Over the last two years, high school, collegiate, and professional sports have been turned upside down.
Seasons were canceled or shortened. Fans were banned from attending games. In-season schedules were altered due to COVID-19-positive tests. Athletes and coaches had to adapt to an ever-changing landscape that provided little in the way of consistency.
Sounds like a pretty good time to do a deep dive into the world of sports media.
That’s exactly what Cheshire’s Dennis Deninger has done, with his new book, “Live Sports Media: The What, How, And Why of Sports Media.” An update to Deninger’s other work, “Sports on Television,” published a decade ago, this book takes an intimate look at how everything, from the pandemic to livestreaming services, to the changing demographic of the sports audience, has impacted the sports media industry, and how that industry is likely to continue to change in the coming years.
And it’s received recognition from numerous media personalities.
“Dennis Deninger’s combination of extensive production experience in sports television and decades as a professor at Syracuse University’s prestigious Newhouse School make this comprehensive look at broadcast sports especially credible,” said Bob Costas, former NBC sports commentator who currently hosts the HBO show “Back on the Record with Bob Costas.” It’s one of the many acknowledgments Deninger received from sports media personalities and executives.
“It’s amazing just how much has changed,” said Deninger, who spent years at ESPN as a producer and is now a professor of television, film and radio at the Syracuse University Newhouse School of Public Communication. “Just 10 years ago, you didn’t have all of these streaming services. Now, they are a (major force) in sports media.”
Deninger’s first book was an all-encompassing look at sports media at the time, offering readers a look at the history of sports on television as well as a behind-the-scenes look at how a sports telecast is produced. “Live Sports Media” takes a similar approach, giving the reader the full scope of what’s been happening in the sports world over the last decade.
The idea for an update was first raised by Deninger’s publisher, Routledge Taylor and Francis Group, back in the summer of 2020. Recognizing just how much had transpired since 2010, when “Sports on Television” had been printed, and considering that Deninger suddenly found himself teaching from home via Zoom, the award-winning producer and executive determined to get the project moving.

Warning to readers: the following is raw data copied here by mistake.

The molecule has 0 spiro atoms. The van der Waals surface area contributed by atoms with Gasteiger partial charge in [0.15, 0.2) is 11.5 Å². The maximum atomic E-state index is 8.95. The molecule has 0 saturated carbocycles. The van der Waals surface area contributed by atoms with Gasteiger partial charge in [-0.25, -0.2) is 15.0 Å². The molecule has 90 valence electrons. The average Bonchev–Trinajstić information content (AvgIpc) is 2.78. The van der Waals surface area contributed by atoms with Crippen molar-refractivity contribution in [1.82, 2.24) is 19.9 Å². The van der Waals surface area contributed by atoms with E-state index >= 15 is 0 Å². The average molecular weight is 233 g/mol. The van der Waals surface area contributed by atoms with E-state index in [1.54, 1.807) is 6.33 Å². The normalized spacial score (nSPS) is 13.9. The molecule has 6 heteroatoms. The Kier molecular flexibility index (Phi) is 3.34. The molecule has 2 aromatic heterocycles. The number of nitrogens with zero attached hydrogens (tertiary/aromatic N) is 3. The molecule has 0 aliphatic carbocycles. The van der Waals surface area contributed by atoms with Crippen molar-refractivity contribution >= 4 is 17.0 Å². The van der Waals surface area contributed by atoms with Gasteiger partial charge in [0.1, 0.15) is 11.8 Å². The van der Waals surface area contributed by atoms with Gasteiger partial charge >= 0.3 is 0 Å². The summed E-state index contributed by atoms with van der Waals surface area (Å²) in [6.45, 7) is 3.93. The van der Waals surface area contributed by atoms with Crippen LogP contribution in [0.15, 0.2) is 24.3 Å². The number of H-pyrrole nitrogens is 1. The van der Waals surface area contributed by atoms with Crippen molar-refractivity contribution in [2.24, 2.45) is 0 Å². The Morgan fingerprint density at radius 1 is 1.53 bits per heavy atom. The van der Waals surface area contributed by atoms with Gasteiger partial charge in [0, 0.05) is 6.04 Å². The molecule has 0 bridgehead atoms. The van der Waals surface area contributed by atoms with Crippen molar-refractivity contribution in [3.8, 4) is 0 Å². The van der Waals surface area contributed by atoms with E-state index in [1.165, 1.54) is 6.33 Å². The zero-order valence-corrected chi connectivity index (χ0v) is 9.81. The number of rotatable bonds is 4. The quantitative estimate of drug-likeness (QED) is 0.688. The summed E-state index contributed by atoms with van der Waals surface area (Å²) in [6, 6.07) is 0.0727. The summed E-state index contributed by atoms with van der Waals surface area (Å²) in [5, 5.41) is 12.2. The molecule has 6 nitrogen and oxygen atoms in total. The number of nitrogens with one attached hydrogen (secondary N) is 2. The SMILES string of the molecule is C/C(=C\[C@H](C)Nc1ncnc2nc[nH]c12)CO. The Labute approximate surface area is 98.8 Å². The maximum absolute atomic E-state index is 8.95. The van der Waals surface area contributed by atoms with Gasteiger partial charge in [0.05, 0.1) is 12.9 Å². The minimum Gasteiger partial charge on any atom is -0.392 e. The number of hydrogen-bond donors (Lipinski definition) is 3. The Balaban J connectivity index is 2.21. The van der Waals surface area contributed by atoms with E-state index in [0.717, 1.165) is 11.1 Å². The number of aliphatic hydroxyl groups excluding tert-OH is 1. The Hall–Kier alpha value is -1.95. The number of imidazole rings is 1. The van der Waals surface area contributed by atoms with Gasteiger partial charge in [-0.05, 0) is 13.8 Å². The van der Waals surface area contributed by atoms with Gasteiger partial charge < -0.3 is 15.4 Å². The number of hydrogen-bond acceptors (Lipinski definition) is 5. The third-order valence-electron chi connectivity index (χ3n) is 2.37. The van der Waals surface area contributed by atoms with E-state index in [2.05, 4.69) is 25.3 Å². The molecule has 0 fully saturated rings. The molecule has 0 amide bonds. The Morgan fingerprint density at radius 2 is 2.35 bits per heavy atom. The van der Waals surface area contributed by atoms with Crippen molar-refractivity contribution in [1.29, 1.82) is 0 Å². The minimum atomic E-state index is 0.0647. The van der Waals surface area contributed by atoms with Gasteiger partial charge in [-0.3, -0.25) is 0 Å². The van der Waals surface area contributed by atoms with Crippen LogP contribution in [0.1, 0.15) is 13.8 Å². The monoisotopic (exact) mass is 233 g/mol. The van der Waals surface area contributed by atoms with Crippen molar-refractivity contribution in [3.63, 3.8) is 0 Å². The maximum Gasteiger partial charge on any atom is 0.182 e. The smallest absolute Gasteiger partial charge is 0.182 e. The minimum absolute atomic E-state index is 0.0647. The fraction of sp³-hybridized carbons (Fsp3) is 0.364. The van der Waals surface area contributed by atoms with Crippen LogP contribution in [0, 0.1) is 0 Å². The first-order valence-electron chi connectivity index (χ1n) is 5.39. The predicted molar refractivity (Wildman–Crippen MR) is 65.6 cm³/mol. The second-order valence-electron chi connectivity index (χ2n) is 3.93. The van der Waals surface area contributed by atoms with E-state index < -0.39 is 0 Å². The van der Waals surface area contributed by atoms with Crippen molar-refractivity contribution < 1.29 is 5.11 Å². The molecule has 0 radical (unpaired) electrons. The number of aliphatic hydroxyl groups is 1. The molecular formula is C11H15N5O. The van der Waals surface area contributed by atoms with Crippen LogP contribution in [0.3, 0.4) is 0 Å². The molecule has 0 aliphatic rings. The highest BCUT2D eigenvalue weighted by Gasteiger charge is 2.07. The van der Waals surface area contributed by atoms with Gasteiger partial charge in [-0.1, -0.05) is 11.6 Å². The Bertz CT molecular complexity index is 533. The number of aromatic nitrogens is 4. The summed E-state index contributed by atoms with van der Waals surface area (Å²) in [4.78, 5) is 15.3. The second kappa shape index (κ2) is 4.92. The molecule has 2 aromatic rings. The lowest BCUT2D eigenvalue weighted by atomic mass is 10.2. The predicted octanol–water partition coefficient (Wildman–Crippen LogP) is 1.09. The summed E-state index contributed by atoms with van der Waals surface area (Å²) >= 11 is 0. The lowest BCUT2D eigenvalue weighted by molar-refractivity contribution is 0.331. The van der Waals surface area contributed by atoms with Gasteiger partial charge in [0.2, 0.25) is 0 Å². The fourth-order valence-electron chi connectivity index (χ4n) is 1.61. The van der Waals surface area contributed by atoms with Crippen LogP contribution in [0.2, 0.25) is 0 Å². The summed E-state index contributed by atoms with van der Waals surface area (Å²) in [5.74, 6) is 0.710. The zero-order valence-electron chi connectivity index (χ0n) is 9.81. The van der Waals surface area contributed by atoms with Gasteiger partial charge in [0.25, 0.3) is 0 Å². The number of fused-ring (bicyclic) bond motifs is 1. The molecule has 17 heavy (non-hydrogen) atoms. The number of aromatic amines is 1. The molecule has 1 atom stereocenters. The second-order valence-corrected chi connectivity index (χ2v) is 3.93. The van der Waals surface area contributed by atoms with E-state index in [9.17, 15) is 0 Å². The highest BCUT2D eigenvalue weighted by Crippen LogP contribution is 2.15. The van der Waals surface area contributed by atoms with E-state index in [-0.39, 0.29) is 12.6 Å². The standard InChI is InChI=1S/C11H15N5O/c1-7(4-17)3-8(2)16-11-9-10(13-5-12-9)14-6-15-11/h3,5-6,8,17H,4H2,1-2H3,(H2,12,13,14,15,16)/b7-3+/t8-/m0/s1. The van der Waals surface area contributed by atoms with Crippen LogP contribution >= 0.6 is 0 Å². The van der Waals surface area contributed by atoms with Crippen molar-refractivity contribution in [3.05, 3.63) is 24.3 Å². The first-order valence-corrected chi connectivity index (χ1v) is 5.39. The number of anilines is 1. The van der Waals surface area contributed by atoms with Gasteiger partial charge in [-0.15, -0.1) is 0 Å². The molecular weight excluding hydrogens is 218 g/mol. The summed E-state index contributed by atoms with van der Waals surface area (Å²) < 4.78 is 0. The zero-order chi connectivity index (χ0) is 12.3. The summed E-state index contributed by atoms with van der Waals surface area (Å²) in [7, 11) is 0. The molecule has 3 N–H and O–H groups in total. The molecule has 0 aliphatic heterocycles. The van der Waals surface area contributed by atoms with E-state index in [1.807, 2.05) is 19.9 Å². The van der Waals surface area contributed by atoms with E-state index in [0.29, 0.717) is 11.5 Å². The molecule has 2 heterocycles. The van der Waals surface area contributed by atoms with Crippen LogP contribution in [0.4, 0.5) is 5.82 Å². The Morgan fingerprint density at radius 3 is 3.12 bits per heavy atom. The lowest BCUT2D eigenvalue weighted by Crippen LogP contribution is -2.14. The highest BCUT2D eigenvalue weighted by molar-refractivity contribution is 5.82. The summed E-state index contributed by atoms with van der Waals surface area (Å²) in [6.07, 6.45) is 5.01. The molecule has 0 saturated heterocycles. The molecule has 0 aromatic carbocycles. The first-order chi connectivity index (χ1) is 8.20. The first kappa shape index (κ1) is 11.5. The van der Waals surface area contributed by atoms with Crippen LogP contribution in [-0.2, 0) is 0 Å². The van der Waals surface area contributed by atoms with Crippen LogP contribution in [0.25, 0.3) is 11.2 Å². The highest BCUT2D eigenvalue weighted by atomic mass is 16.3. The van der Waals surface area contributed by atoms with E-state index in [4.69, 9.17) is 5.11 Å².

“I kind of took it on as my second full-time job,” he admitted, with a laugh.
What Deninger didn’t expect was that circumstances would be changing dramatically as he began to write his book.
At the beginning of the pandemic, the NBA season was halted in March of 2020, only to resume later that summer. The NCAA Tournament for basketball was canceled. High school sports seasons were also canceled, and fall collegiate seasons were threatened.
“The (Major League Baseball) season, only 30% of the games were played,” he recalled, referencing MLB’s decision to only play a 60-game season, “but 100% of the (television rights) fees were due.”
In addition to that, social upheaval impacting all sports. The Black Lives Matter movement was adopted by hundreds of athletes and, eventually, several of the professional teams. Social justice initiatives became a huge storyline over the course of the 2020 and 2021 seasons in both professional and college sports, and it appeared politics was ever-present in sports media discussions.
Then, there was the influence of livestreaming services, as sports viewership began to migrate from traditional networks and cable channels to other outlets.
In order to capture this tumultuous time, Deninger conducted over 20 interviews with media professionals, from television executives and producers, to on-air talents such as ESPN’s Chris Fowler and CBS’s Ian Eagle.
It not only allowed Deninger to paint an up-to-date picture of what is happening in sports media today, but it also allowed him to become more informed on the subject he teaches.
“I can tell you, this process (of writing the book) has made me a stronger professor,” he said. “I am more up to date, more enlightened. I have always said that the more you know, the more questions you are going to ask.”
Deninger sees the book, first and foremost, as offering a guide to those seeking to break into the industry in the coming years — the kinds of individuals who are most likely to take Deninger’s classes at Syracuse. However, he also believes that the book will be of interest to anyone who is fascinated by the sports media industry, as the opinions offered by notable personalities interviewed for the book, along with some behind-the-scenes anecdotes should be enough to intrigue everyone who calls themself a sports fan.
The book also offers some predictions as to where the media industry, and sports world in general, will go in the next several years. That’s the focus of Deninger’s final chapter, in which he tackles a world where fewer individuals in the coveted 18-24 age range are currently watching sports — Deninger mentioned how this year’s Super Bowl, despite overall positive ratings, saw a precipitous decline in viewership amongst the younger demographic — while all professional sports leagues look to become players on the global stage.
“This changing landscape, it really makes things exciting,” he said. “If you read the book, my hope is that you never look at the sports media the same way again.”
“Live Sports Media: The What, How and Why of Sports Broadcasting” is available by visiting www.routledge.com.